In 2016, Australian scientists announced a matchstick-size brain implant that can be slipped underneath the skull via blood vessels—similar to how a pacemaker’s leads are eased into the heart. The stent electrode, or “stentrode,” recorded high-quality brain signals in freely moving sheep for six months.
Now, the stentrode adds another ability to its arsenal: In addition to monitoring brain signals, the device can communicate with the brain using gentle pulses of electricity.
In a proof-of-concept study published this week in Nature Biomedical Engineering, the team used stentrodes to electrically stimulate the motor cortex of sheep brains, eliciting movement in the animals’ facial muscles and limbs.
That ability suggests that the device could be used to perform deep brain stimulation (DBS) in humans, a form of direct electrical simulation shown to be a promising treatment for conditions such as Parkinson’s disease, depression, and epilepsy.
Implanting traditional DBS electrodes requires drilling a hole through the skull or removing a portion of it. The stentrode, on the other hand, is implanted into the brain by snaking a catheter underneath the skull via a vein in the neck. Pacemakers are similarly implanted in the heart in a procedure that takes about an hour and requires only local anesthetic—the patient is typically awake the whole time.
“Our technology potentially is an avenue to achieve deep brain stimulation without performing open brain surgery,” says Thomas Oxley, CEO and founder of Synchron, the Silicon Valley–based company developing the technology.
That could make DBS a more accessible and less-expensive treatment option for patients. And unlike some brain implants, the stentrode has caused no brain inflammation or rejection in studies so far.
In a side-by-side comparison in sheep, the stentrode stimulated brain tissue as well as a traditional implant. During the study, the team also discovered that the direction in which the electrode is facing inside the blood vessel can affect how much energy is required to stimulate the brain—an important piece of information to consider as the trials move into human studies.
In 2016, Oxley predicted the first human trials would begin in late 2017. That didn’t happen, and he now declines to put a date on the start of clinical trials. Like a pacemaker, the stentrode implant is permanent, which makes human trials a significant undertaking.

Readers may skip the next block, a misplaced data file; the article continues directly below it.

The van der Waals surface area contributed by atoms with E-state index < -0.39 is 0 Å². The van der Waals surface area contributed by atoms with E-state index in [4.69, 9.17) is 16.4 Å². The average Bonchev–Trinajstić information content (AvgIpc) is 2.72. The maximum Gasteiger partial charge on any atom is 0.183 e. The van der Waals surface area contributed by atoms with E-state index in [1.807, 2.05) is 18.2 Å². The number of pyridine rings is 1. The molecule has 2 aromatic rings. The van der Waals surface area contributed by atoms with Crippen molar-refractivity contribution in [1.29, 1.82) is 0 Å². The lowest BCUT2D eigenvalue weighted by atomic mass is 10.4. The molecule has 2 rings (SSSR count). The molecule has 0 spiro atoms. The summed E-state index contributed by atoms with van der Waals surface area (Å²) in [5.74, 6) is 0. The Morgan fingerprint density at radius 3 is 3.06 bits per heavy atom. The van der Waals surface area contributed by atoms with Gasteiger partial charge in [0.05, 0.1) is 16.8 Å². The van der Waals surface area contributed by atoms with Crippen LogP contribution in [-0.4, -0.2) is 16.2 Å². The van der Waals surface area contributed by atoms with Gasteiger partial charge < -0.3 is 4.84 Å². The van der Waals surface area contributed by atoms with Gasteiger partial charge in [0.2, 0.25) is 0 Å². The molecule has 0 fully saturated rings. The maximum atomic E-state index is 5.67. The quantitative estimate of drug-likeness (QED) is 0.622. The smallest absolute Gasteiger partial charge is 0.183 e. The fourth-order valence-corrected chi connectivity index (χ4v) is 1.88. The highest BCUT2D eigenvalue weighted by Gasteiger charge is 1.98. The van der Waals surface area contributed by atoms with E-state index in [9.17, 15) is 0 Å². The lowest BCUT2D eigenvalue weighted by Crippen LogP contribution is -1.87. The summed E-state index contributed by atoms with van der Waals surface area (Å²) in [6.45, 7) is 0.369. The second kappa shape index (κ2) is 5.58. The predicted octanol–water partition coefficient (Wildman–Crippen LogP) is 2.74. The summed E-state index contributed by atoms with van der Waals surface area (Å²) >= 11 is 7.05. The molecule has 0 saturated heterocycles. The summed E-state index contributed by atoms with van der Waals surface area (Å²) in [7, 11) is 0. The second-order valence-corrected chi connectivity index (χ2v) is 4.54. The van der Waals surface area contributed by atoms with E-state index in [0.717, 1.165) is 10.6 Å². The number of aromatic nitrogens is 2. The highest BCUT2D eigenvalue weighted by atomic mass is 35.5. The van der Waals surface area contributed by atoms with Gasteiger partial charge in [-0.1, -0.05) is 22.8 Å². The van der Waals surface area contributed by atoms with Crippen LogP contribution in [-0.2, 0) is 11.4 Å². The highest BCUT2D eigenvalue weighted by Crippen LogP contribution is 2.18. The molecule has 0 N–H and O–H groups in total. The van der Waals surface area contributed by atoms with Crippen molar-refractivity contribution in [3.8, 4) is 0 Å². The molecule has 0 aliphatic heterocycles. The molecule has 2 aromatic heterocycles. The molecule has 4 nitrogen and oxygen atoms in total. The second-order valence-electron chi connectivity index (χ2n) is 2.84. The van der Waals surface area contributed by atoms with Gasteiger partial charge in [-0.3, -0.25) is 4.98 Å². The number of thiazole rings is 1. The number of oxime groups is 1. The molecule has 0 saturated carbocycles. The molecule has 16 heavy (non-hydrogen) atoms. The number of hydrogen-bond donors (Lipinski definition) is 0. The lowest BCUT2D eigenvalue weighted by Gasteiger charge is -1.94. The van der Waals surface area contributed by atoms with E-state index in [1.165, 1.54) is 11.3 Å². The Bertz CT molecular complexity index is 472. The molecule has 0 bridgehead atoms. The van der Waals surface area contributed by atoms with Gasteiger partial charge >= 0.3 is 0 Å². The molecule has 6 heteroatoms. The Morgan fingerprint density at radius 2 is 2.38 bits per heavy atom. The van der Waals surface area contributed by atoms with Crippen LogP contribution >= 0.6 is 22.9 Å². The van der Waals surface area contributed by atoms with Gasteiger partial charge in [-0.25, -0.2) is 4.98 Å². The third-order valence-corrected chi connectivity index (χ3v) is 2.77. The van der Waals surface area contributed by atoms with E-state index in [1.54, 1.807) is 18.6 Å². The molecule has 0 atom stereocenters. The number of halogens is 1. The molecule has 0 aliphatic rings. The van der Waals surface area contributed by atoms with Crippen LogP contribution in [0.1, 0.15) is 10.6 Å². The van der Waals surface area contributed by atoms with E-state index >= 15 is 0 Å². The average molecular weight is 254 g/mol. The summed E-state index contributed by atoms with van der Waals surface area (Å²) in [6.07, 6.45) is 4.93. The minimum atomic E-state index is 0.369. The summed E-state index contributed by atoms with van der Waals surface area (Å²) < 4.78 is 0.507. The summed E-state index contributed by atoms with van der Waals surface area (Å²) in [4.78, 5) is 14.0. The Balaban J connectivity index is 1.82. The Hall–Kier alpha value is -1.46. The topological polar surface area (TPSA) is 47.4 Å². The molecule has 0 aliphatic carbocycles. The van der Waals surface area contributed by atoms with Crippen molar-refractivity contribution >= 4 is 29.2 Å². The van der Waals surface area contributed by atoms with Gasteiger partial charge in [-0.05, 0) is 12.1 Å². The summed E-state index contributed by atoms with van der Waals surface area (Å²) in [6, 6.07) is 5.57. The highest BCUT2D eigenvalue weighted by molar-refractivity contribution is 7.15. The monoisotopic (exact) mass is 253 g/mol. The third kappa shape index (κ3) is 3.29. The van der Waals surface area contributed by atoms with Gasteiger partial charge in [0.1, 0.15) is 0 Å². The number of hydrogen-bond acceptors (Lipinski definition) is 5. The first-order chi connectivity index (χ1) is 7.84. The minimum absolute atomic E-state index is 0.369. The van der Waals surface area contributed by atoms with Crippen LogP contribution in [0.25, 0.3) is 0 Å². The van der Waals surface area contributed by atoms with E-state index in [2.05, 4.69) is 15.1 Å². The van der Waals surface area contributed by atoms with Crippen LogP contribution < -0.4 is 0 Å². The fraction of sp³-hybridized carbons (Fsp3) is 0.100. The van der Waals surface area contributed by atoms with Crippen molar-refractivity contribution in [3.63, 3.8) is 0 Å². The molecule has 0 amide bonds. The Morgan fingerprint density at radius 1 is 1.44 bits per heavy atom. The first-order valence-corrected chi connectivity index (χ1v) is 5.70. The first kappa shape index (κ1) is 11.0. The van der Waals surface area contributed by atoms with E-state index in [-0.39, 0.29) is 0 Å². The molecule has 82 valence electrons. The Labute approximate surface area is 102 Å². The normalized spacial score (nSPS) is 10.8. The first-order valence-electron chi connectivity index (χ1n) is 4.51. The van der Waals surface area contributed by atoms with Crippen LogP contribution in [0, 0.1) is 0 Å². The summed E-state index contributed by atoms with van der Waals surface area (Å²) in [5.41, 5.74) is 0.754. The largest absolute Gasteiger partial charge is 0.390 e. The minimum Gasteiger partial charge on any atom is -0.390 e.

“The burden is on us to get the technology to a position where it’s really safe when we do that first [human] implant,” says Oxley. “We’re $17 million and six years into this program and only now getting really close to our first in-human trial.”
That first human trial, focused on safety, will enroll patients with paralysis, says Oxley. The company’s initial goal is to develop a brain-computer interface that would allow individuals with paralysis to mentally control devices such as wheelchairs, prosthetic limbs, or computers.
Eventually, the ability to stimulate the brain will be a valuable addition to a brain-computer interface, he adds. “An ideal brain-computer interface would contain a closed loop with a feedback circuit, so we could very quickly provide information back to the brain.”
Megan is an award-winning freelance journalist based in Boston, Massachusetts, specializing in the life sciences and biotechnology. She was previously a health columnist for the Boston Globe and has contributed to Newsweek, Scientific American, and Nature, among others. She is the co-author of a college biology textbook, “Biology Now,” published by W.W. Norton. Megan received an M.S. from the Graduate Program in Science Writing at the Massachusetts Institute of Technology, a B.A. at Boston College, and worked as an educator at the Museum of Science, Boston.